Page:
Thread: Club 27
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Old 26-12-2011, 09:57 PM   #60
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Lightbulb Chapter 27

Chapter 27 is a 2007 biographical film depicting the murder of John Lennon by Mark David Chapman. It was written and directed by Jarrett Schaefer, produced by Robert Salerno, and stars Jared Leto.

As an independent production, it was picked up for distribution by Peace Arch Entertainment and premiered at the 2007 Sundance Film Festival where received polarized reactions from critics. It later went into limited theatrical release in the United States on March 28, 2008. The film was cited as one of the most controversial films of 2007. It won the Debut Feature Prize for Schaefer at the Zurich Film Festival, where Leto also received the Best Performance award for his interpretation of Mark David Chapman.

John Lennon exiting The Dakota, autographing a copy of Double Fantasy belonging to Chapman as Chapman looks on several hours before the shooting

In 1971, Chapman became a born again Christian, and distributed Biblical tracts. He met his first girlfriend, another Christian named Jessica Blankenship. He began work as a YMCA summer camp counselor; he was very popular with the children, who nicknamed him "Nemo". He won an award for Outstanding Counselor and was made assistant director. Those who knew him in the caretaking professions unanimously called him an outstanding worker. A friend recommended The Catcher in the Rye to Chapman, and the story eventually took on great personal significance for him, to the extent that he reportedly wished to model his life after its protagonist, Holden Caulfield. After graduating from Columbia High School, Chapman moved for a time to Chicago and played guitar in churches and Christian nightspots while his friend did impersonations. He worked successfully for World Vision with Vietnamese refugees at a resettlement camp at Fort Chaffee in Arkansas, after a brief visit to Lebanon for the same work. He was named an area coordinator and a key aide to the program director, David Moore, who later said Chapman cared deeply for the children and worked hard. Chapman accompanied Moore to meetings with government officials, and President Gerald Ford shook his hand...

Around 10:49 pm, the Lennons' limousine returned to the Dakota. At the curb, Lennon and Ono got out, passed by Chapman and walked toward the archway entrance of the building's courtyard. From the street behind them, Chapman fired five hollow point bullets from a .38 special revolver, four of which hit Lennon in the back and left shoulder. The death certificate officially gives the following description of the wounds and cause of death: "Multiple gunshot wounds of left shoulder and chest; Left lung and left subclavian artery; External and internal hemorrhage. Shock."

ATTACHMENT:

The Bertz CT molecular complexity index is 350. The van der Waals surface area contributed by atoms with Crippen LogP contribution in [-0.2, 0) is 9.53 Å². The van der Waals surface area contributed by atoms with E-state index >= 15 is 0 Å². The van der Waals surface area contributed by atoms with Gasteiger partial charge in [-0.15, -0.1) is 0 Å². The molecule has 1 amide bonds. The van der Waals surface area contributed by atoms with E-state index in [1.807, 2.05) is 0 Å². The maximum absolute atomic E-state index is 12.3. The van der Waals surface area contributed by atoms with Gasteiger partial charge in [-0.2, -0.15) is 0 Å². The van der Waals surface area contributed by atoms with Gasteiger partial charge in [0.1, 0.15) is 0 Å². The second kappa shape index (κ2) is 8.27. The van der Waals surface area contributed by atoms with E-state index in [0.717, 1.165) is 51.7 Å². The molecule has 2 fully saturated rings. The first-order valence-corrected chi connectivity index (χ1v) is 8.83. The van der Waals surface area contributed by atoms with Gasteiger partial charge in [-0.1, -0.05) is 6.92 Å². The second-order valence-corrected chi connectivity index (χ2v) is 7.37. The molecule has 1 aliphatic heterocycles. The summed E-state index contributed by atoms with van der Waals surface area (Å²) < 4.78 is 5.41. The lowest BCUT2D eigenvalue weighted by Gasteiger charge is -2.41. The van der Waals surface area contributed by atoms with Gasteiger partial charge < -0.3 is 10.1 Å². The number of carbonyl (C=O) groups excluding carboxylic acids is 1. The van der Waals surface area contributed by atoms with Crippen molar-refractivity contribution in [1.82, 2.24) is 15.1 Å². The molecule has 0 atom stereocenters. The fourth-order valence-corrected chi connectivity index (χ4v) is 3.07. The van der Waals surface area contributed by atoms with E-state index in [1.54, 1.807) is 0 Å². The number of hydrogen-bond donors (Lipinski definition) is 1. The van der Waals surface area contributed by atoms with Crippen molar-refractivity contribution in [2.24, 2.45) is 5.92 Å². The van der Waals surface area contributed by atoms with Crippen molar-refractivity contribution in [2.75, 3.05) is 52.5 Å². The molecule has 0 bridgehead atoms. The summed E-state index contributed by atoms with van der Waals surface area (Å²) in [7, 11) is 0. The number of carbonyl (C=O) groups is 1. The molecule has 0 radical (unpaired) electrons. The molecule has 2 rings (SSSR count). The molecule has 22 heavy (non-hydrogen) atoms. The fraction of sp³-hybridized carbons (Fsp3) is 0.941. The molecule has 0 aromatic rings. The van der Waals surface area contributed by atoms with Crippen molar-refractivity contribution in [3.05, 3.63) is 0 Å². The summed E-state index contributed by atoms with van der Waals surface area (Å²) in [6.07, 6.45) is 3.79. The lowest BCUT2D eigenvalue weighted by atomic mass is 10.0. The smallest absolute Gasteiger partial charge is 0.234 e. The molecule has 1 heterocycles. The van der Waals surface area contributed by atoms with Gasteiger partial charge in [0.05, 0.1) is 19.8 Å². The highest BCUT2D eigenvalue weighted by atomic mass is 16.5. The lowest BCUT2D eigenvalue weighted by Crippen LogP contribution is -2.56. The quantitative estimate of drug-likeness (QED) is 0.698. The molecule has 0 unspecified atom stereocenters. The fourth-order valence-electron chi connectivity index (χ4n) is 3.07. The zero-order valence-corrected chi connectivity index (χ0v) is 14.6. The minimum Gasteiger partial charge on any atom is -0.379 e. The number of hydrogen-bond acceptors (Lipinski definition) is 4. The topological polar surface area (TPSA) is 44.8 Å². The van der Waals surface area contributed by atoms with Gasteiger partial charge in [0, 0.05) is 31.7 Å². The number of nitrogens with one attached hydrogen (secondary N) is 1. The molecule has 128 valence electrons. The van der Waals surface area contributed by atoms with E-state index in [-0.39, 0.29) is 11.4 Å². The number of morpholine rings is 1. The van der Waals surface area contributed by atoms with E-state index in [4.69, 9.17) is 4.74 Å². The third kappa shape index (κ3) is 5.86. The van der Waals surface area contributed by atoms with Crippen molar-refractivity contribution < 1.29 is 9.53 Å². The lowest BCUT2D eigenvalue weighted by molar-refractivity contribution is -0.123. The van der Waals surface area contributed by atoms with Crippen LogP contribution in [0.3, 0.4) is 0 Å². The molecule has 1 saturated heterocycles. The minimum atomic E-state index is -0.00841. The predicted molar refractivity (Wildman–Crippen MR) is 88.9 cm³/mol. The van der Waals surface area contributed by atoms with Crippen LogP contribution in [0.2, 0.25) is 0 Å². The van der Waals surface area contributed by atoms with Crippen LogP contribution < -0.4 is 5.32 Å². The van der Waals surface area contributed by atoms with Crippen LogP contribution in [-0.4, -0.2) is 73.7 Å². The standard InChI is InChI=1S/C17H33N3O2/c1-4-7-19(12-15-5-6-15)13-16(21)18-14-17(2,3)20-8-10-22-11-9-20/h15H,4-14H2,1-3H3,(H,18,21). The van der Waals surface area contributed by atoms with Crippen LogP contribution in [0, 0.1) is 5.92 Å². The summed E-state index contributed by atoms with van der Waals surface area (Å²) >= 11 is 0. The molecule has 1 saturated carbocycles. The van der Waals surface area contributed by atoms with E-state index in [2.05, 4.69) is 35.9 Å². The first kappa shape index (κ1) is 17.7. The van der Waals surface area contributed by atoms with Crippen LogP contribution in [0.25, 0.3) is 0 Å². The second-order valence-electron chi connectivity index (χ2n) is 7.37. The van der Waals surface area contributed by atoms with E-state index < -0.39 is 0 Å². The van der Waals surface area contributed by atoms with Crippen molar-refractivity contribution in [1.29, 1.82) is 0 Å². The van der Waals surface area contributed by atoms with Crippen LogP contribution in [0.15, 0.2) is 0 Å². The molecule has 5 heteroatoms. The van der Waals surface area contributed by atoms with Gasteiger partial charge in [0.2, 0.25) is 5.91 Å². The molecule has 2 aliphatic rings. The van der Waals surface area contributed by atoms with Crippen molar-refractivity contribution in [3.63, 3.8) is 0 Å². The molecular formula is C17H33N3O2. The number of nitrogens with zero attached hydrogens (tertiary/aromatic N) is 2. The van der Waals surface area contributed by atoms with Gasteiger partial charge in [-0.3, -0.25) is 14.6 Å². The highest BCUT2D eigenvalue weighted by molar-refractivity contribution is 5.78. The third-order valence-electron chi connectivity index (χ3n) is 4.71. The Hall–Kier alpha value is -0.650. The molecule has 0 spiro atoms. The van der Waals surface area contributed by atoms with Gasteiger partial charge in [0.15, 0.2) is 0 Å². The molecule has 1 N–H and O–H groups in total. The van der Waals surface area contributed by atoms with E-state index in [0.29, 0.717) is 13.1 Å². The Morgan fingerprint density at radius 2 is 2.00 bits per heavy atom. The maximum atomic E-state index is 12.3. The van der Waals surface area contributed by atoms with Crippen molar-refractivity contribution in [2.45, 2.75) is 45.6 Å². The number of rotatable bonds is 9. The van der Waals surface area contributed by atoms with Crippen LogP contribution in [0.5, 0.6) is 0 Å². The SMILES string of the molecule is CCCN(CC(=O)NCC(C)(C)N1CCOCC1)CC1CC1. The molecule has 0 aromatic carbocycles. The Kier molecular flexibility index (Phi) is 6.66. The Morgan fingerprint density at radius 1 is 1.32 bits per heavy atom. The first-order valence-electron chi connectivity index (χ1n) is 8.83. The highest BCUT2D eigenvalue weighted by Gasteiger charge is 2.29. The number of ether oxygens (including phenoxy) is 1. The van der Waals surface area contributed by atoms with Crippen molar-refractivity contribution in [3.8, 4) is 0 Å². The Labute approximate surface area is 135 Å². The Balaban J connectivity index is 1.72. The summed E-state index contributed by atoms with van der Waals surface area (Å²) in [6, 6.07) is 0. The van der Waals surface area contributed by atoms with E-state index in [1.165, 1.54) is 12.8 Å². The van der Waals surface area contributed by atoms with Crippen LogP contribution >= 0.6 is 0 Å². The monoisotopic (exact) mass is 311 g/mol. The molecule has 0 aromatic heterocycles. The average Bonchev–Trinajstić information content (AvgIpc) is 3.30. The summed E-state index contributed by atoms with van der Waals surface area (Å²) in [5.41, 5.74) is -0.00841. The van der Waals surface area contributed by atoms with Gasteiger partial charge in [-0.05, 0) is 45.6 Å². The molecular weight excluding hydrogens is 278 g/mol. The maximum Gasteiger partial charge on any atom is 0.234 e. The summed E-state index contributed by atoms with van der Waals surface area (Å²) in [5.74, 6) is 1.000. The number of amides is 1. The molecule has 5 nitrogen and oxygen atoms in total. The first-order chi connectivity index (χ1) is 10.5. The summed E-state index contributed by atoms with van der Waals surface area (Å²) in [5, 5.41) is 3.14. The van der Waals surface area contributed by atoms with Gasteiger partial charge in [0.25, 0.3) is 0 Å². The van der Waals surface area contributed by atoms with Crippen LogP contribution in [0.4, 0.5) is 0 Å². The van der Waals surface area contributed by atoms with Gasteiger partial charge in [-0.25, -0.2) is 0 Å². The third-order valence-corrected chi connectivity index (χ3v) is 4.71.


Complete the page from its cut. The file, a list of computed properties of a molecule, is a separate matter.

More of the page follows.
The .38 Special was the standard service cartridge of most police departments in the United States from the 1920s to the early 1990s, and was also a common sidearm cartridge used by soldiers in World War I. In other parts of the world, it is known by its metric designation of 9×29.5mmR[6] or 9.1x29mmR

Despite its name, the .38 Special caliber is actually .357–.358 inches (9.0678 mm), with the ".38" referring to the approximate diameter of the loaded brass case. This came about because the original .38-caliber cartridge, the .38 Short Colt, was designed for use in converted .36-caliber cap-and-ball (muzzleloading) Navy revolvers, which had cylindrical firing chambers of approximately 0.374-inch (9.5 mm) diameter, requiring heeled bullets, the exposed portion of which was the same diameter as the cartridge case (see the section on the .38 Long Colt).

The similar film The Killing of John Lennon was released the previous year, produced in the United Kingdom, and dealt more extensively with Chapman's life prior to the shooting than did Chapter 27.

In the film Rosemary's Baby, the Dakota is used for exterior shots of the apartment building where the couple lives.

The Commission went on to stress the importance of the district's special skyline that challenged the whole of the New York skyline.

The Dakota, constructed from October 25, 1880 to October 27, 1884, is a co-op apartment building located on the northwest corner of 72nd Street and Central Park West in the Upper West Side of Manhattan in New York City.

At 72nd Street, Broadway crosses Amsterdam Avenue, creating a minute triangular space, Verdi Square; across the street to the south lies Sherman Square.

Tenth Avenue, known as Amsterdam Avenue north of 59th Street, is a north-south thoroughfare on the West Side of Manhattan in New York City. It carries uptown (northbound) traffic as far as West 110th Street, also known as Cathedral Parkway for the Cathedral Church of St. John the Divine. At this point, it continues as a two-way street.

Last edited by lightgiver; 26-12-2011 at 11:22 PM.
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